<< Chapter < Page | Chapter >> Page > |
Given a desired frequency response, the frequency sampling design method designs a filter with a frequency response exactly equal to the desired response at a particular set of frequencies ${}_{k}$ .
What is ${H}_{d}()$ for an ideal lowpass filter, cotoff at ${}_{c}$ ?
$\begin{cases}e^{-(i\frac{M-1}{2})} & \text{if $-{}_{c}\le \le {}_{c}$}\\ 0 & \text{if $(-\pi \le < -{}_{c})\lor ({}_{c}< \le \pi )$}\end{cases}$
or $${H}_{d}=Wh$$ So
What if the frequencies are equally spaced between $0$ and $2\pi $ , i.e. ${}_{k}=\frac{2\pi k}{M}+$
Then $${H}_{d}({}_{k})=\sum_{n=0}^{M-1} h(n)e^{-(i\frac{2\pi kn}{M})}e^{-(in)}=\sum_{n=0}^{M-1} h(n)e^{-(in)}e^{-(i\frac{2\pi kn}{M})}=\text{DFT!}$$ so $$h(n)e^{-(in)}=\frac{1}{M}\sum_{k=0}^{M-1} {H}_{d}({}_{k})e^{i\frac{2\pi nk}{M}}$$ or $$h(n)=\frac{e^{in}}{M}\sum_{k=0}^{M-1} {H}_{d}({}_{k})e^{i\frac{2\pi nk}{M}}=e^{in}\mathrm{IDFT}({H}_{d}({}_{k}))$$
$h(n)$ symmetric, linear phase, and has real coefficients. Since $h(n)=h(M-n)$ , there are only $\frac{M}{2}$ degrees of freedom, and only $\frac{M}{2}$ linear equations are required.
Removing linear phase from both sides yields $$A({}_{k})=\begin{cases}2\sum_{n=0}^{\frac{M}{2}-1} h(n)\cos ({}_{k}(\frac{M-1}{2}-n)) & \text{if $\text{M even}$}\\ 2\sum_{n=0}^{M-\frac{3}{2}} h(n)\cos ({}_{k}(\frac{M-1}{2}-n))+h(\frac{M-1}{2}) & \text{if $\text{M odd}$}\end{cases}$$ Due to symmetry of response for real coefficients, only $\frac{M}{2}$ ${}_{k}$ on $\in \left[0 , \pi \right)$ need be specified, with the frequencies $-{}_{k}$ thereby being implicitly defined also. Thus we have $\frac{M}{2}$ real-valued simultaneous linear equations to solve for $h(n)$ .
$h(n)$ symmetric, odd length, linear phase, real coefficients, and ${}_{k}$ equally spaced: $\forall k, 0\le k\le M-1\colon {}_{k}=\frac{n\pi k}{M}$
To yield real coefficients, $A()$ mus be symmetric $$(A()=A(-))\implies (A(k)=A(M-k))$$
Simlar equations exist for even lengths, anti-symmetric, and $=\frac{1}{2}$ filter forms.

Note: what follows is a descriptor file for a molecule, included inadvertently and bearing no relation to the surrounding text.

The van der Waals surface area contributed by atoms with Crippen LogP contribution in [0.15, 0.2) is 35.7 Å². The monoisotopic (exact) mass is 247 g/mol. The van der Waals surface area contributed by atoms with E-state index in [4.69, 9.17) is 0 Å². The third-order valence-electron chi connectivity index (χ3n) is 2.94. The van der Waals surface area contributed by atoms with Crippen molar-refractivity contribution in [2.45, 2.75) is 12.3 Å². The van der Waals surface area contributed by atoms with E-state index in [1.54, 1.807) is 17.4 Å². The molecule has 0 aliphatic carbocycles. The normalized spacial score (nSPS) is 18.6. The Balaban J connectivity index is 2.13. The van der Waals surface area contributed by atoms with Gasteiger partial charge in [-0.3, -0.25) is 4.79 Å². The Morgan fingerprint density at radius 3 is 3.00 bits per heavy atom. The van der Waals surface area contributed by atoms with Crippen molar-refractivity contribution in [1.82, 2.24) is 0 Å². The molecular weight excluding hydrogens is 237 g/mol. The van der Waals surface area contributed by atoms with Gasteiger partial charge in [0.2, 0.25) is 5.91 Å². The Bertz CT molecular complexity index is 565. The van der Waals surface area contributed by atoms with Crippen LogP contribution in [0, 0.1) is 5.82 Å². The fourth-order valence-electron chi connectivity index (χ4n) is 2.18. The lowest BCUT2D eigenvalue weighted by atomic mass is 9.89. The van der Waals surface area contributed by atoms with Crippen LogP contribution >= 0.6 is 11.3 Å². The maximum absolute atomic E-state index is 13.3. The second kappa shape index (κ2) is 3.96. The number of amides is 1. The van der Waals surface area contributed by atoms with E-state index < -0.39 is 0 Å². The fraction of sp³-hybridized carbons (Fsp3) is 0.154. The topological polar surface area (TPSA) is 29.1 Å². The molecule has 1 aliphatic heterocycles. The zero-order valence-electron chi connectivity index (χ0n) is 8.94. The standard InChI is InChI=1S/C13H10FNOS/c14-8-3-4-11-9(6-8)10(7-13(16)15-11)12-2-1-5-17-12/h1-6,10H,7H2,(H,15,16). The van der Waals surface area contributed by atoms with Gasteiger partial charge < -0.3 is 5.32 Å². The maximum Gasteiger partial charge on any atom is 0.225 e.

This method is simple conceptually and very efficient for equally spaced samples, since $h(n)$ can be computed using the IDFT.
$H()$ for a frequency sampled design goes exactly through the sample points, but it may be very far off from the desired response for $\neq {}_{k}$ . This is the main problem with frequency sampled design.
Possible solution to this problem: specify more frequency samples than degrees of freedom, and minimize the total errorin the frequency response at all of these samples.
For the samples $H({}_{k})$ where $0\le k\le M-1$ and $N> M$ , find $h(n)$ , where $0\le n\le M-1$ minimizing $({H}_{d}({}_{k})-H({}_{k}))$
For
$()$∞
Here we will consider the $(, l)$ norm.
To minimize the $(, l)$ norm; that is, $\sum_{n=0}^{N-1} \left|{H}_{d}({}_{k})-H({}_{k})\right|$ , we have an overdetermined set of linear equations: $$\begin{pmatrix}e^{-(i{}_{0}\times 0)} & & e^{-(i{}_{0}(M-1))}\\ & & \\ e^{-(i{}_{N-1}\times 0)} & & e^{-(i{}_{N-1}(M-1))}\\ \end{pmatrix}h=\begin{pmatrix}{H}_{d}({}_{0})\\ {H}_{d}({}_{1})\\ \\ {H}_{d}({}_{N-1})\\ \end{pmatrix}$$ or $$Wh={H}_{d}$$
The minimum error norm solution is well known to be $h=\overline{W}W^{(-1)}\overline{W}{H}_{d}$ ; $\overline{W}W^{(-1)}\overline{W}$ is well known as the pseudo-inverse matrix.
Notification Switch
Would you like to follow the 'Digital filter design' conversation and receive update notifications?